Last modified on June 5, 2024


StrongDM supports three authentication models:

Additionally, you can find more information about authentication via SSO on the SSO Settings page and see a list of identity provider integrations if you wish to learn more about how to configure SSO authentication with StrongDM.

Delegated Authentication

The most common method of authenticating to StrongDM is via delegated authentication.

Authentication is commonly delegated to a directory (such as Microsoft Active Directory) or single sign-on provider (such as Okta or Google).

It is not necessary to delegate authentication but can be convenient to link existing tools with StrongDM.

Native Accounts

Native accounts are necessary for StrongDM administrative users.

Native accounts are also utilized in cases where a directory or single sign-on provider is not available.


The Hybrid authentication model employs a Directory or SSO provider, but also allows the StrongDM administrator to create accounts that are not SSO-linked. This can be useful in organizations where contractors or other non-SSO users require access to StrongDM.

Multi-factor Authentication

StrongDM supports multi-factor authentication (MFA) during a variety of authentication actions on the platform. Currently, StrongDM supports the following options for MFA:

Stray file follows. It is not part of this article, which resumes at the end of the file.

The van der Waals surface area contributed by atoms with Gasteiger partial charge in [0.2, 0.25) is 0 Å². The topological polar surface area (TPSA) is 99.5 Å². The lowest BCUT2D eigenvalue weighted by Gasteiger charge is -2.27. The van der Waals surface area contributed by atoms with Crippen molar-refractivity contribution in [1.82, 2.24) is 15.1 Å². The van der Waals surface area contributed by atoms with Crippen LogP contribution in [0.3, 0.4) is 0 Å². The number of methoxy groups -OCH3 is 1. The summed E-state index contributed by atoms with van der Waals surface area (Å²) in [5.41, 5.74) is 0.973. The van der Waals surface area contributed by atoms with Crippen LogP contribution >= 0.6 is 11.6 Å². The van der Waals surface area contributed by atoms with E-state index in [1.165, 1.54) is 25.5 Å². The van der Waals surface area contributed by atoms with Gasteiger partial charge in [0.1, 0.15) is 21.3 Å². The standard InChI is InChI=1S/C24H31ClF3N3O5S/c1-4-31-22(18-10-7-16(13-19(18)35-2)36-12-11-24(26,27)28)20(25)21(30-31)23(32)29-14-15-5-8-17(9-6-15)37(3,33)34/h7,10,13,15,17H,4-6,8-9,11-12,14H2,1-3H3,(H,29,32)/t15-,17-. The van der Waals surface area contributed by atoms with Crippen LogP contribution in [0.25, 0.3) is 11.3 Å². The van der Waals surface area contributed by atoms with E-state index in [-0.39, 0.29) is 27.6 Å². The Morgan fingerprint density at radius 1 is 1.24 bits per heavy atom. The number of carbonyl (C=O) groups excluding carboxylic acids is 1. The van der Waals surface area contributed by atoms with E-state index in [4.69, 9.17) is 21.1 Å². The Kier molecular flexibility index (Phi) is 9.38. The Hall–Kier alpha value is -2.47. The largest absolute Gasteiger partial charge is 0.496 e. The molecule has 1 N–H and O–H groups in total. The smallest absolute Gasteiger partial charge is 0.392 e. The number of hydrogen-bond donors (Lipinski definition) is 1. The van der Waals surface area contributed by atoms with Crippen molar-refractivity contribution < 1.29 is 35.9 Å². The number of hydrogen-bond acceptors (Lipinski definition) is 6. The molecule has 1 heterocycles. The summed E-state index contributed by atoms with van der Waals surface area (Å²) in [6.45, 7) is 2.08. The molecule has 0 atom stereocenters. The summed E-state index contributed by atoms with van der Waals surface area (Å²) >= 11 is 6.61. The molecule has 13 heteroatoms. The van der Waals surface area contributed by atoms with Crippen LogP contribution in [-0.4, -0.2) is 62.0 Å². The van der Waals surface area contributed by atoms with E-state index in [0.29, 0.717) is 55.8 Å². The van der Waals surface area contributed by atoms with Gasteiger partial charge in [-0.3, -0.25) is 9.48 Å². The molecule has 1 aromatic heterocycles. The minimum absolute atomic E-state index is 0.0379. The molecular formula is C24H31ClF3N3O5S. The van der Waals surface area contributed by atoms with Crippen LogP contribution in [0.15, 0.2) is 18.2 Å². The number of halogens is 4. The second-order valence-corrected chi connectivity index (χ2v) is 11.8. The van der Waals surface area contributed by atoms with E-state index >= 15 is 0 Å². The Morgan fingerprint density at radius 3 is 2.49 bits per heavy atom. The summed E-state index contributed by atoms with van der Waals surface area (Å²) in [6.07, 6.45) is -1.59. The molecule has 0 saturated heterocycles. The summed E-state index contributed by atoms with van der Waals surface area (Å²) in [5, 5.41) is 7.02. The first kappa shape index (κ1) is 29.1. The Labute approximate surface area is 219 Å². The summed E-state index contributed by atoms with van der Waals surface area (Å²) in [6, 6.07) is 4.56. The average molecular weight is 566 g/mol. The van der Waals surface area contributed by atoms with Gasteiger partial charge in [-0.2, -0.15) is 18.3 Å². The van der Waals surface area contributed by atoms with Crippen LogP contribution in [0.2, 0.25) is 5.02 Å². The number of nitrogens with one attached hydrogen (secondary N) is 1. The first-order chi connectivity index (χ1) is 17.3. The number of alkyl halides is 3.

Please see the guides for setup and usage of individual MFA providers for further information.


Password requirements are set in the Admin UI in Settings > Security. You can force the passwords of your StrongDM users to be of higher strength. By default, the only password requirement is that the password be eight characters long.

Password strength requirements can be increased from “No minimum strength” to “Medium,” “Strong,” or “Excellent.” If you require higher password strength, users need to add complexity to their passwords until they grade at the higher rating you have set as the requirement.

The strength of a password can be difficult to determine. In this case, StrongDM uses the zxcvbn password strength method to test your password strength. This method discards arbitrary rules about characters and length. Instead, this method analyzes each suggested password and gives it a strength rating based on a number of factors, including length, dictionary checking, password matching, and so forth.

Independently of the password strength requirement, you can also set a minimum length requirement for your users’ passwords. You should not set this minimum length to be lower than the default minimum for the password strength requirement that you have set.


There are two types of authentication timeouts for StrongDM users: idle timeouts, which have to do with the idle time of an authenticated user; and session timeouts, which pertain to overall length of authenticated sessions. Note that these limitations are applied for human users, not service accounts.

Idle Timeout

Idle timeouts force users to log out of the client or Admin UI after a set amount of minutes of inactivity (that is, instances where no packets are received). For example:

  • The client logs out users after 20 minutes of idleness.
  • Admin UI logs out users after 20 minutes of idleness.

Note that idle timeouts may be triggered by blocked processes and long-running queries.

Session Timeout

The session timeout forces users to log out once their session reaches the predetermined time limit. For example:

  • Users must re-authenticate every eight hours.